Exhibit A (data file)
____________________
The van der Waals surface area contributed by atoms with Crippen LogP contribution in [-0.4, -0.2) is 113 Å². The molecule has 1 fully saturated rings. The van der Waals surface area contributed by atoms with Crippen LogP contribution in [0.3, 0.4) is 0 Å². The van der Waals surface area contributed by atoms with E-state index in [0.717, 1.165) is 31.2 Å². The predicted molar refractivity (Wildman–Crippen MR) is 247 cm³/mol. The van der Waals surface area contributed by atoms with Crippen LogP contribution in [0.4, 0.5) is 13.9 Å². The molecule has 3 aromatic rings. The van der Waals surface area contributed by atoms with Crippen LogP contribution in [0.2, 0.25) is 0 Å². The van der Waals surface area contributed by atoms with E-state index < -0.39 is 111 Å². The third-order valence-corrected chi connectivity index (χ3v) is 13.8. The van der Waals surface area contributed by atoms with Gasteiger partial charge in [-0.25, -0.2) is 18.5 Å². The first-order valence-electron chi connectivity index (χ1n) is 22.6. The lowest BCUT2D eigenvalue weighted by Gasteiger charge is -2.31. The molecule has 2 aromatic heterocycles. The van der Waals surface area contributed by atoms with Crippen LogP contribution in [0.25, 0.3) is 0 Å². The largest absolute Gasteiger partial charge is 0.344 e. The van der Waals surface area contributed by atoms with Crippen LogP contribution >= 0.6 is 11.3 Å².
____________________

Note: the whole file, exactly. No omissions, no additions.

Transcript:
The van der Waals surface area contributed by atoms with Crippen LogP contribution in [-0.4, -0.2) is 113 Å². The molecule has 1 fully saturated rings. The van der Waals surface area contributed by atoms with Crippen LogP contribution in [0.3, 0.4) is 0 Å². The van der Waals surface area contributed by atoms with E-state index in [0.717, 1.165) is 31.2 Å². The predicted molar refractivity (Wildman–Crippen MR) is 247 cm³/mol. The van der Waals surface area contributed by atoms with Crippen LogP contribution in [0.4, 0.5) is 13.9 Å². The molecule has 3 aromatic rings. The van der Waals surface area contributed by atoms with Crippen LogP contribution in [0.2, 0.25) is 0 Å². The van der Waals surface area contributed by atoms with E-state index < -0.39 is 111 Å². The third-order valence-corrected chi connectivity index (χ3v) is 13.8. The van der Waals surface area contributed by atoms with Gasteiger partial charge in [-0.25, -0.2) is 18.5 Å². The first-order valence-electron chi connectivity index (χ1n) is 22.6. The lowest BCUT2D eigenvalue weighted by Gasteiger charge is -2.31. The molecule has 2 aromatic heterocycles. The van der Waals surface area contributed by atoms with Crippen LogP contribution in [0.25, 0.3) is 0 Å². The largest absolute Gasteiger partial charge is 0.344 e. The van der Waals surface area contributed by atoms with Crippen LogP contribution >= 0.6 is 11.3 Å².